• The tone of it surprised me, too, Kristina. I went with it…and let it guide the words. I imagined the morphine drip they give you after surgery…where you get to push your own button. I always wait until it almost hurts too much….and I do love the delivery of dilution. It isn’t even the pain it takes away…it’s a kind of numbing. Maybe that’s where this came from… I’ve had my share of surgeries.

  6. The words themselves seem to drive us to particular places, scenes, and memories. But then, I believe that poets are todays prophets and are driven to write about all of what they see about them. Addiction is a means of escape and can be tied to most anything, even words. While we write, or work out a piece, we are in what we call the zone. Drug addicts are said to be zoned out on something. We are never all that far away from the darkness that inhabits our world and poets are most often the ones who bring light into that world. Perhaps if we hadn’t found words, we’d have found something else. Escapism is a part of the human condition and directly connected to denial. We cannot absorb all that surrounds us without losing what balance we possess. I think your portrayal is absolutely right on. Someone has already said that one person’s nightmare is another’s bliss. I think your word choice here, is as close to perfect as it gets,

    Elizabeth

    • Thank you, Elizabeth. My own fears about posting this piece drove me to seek affirmation. You provide it succinctly and with heart. I appreciate your continued support of my work more than I can ever express. My palms are together in front of me, as I bow humbly in your direction with deep gratitude.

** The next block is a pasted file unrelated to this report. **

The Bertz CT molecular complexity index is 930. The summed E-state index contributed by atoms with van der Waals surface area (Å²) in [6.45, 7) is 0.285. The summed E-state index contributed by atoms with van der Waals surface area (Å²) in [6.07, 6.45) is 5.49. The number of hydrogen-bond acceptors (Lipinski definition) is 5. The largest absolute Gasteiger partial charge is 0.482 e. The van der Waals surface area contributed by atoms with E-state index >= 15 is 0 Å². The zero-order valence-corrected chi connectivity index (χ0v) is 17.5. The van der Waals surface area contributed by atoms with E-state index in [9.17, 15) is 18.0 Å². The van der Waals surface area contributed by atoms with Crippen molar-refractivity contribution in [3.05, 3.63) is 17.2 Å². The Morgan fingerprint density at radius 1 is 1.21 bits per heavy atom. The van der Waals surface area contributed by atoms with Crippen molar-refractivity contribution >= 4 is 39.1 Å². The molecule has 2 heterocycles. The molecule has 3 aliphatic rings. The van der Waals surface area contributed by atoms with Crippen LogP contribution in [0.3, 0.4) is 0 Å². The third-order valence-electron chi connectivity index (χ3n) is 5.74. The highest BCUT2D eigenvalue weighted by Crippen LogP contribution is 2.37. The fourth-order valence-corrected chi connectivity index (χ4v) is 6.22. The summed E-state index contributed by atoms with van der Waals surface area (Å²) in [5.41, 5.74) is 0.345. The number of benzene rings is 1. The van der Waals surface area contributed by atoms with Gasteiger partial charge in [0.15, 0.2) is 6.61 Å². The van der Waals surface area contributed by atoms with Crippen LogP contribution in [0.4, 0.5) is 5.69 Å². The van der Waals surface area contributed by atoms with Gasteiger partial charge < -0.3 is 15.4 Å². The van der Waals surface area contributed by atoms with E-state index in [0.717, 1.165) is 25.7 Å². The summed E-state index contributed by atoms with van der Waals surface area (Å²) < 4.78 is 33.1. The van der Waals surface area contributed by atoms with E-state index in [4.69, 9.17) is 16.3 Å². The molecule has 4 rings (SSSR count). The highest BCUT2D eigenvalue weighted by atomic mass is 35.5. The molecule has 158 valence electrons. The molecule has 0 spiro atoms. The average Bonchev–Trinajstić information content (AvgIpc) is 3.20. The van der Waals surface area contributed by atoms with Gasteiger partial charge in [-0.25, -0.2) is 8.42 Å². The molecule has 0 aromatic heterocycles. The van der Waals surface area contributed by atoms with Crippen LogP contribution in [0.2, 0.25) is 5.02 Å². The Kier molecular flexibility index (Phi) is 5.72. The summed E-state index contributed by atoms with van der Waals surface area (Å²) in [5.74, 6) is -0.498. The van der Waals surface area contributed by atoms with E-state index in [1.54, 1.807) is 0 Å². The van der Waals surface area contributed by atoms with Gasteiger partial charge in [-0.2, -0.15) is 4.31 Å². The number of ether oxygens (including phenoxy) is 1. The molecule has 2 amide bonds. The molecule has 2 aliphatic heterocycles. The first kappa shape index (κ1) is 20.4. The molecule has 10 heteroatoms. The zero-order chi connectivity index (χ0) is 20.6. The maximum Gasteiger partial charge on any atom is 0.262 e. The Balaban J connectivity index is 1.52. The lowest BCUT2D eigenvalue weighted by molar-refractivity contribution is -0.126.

• See how quickly my enthusiasm has me replying? I love your idea of poetry as fodder for addiction. The social attention of these blogs doesn’t hurt either, eh?

  7. Brenda-these wordle take us down strange paths.The world is full of places I never hope to go- except through writing. There must be a least a second of bliss… or maybe it is relief. So many in our world search for relief from something….heartbreaking really.

  8. Dramatic – then life is full of drama. The ‘stages’ are just different. Watching the CSI shows – I have noticed that you have captured this ‘play’ of life very true to form – that is if the shows are even half as realistic as in real life.

    Thanks for your visit. You’ve sparked a few thoughts with your comment about the birds… they may have to have their own featured verse. Can you see my marbles spinning? :)

  9. Each of the wordle poems is so unique and I love that about wordles. Wow you must know some addicts–this seems to capture what I would think the experience is like.

  10. I’ve never used drugs but have been close to addiction and was told all an addict thinks about is being ‘numb.’ They don’t want to have to think, to feel, to have to be anything, and when they have a fix all they can think about then is where they will find the cash for their next one. Your poem says it all really, in such a factual way. Hard hitting Brenda and so sad for its truth.

  11. Well, you seem to have captured the experience and the feeling; but I couldn’t tell you from firsthand experience. You used the wordle words very creatively & wrote a poem that makes sense (which isn’t always easy with a collection of miscellaneous words)!

    • I’ve revisited your comment several times today, and think the comments of others provided a lens to clarify your ideas. Annette thought of cutting, others hinted that they thought this was what addiction was like, but weren’t sure… it’s as if it’s a taboo topic in some way, and many people feel the need to say it was never them. That fear is interesting, for I think it is fear that drives people to say, not me! not me! Still others like the piece for what it is… I’m not sure of it, but it came, and I’ve truly enjoyed reading the responses today.

      Thanks Margo, for getting me thinking.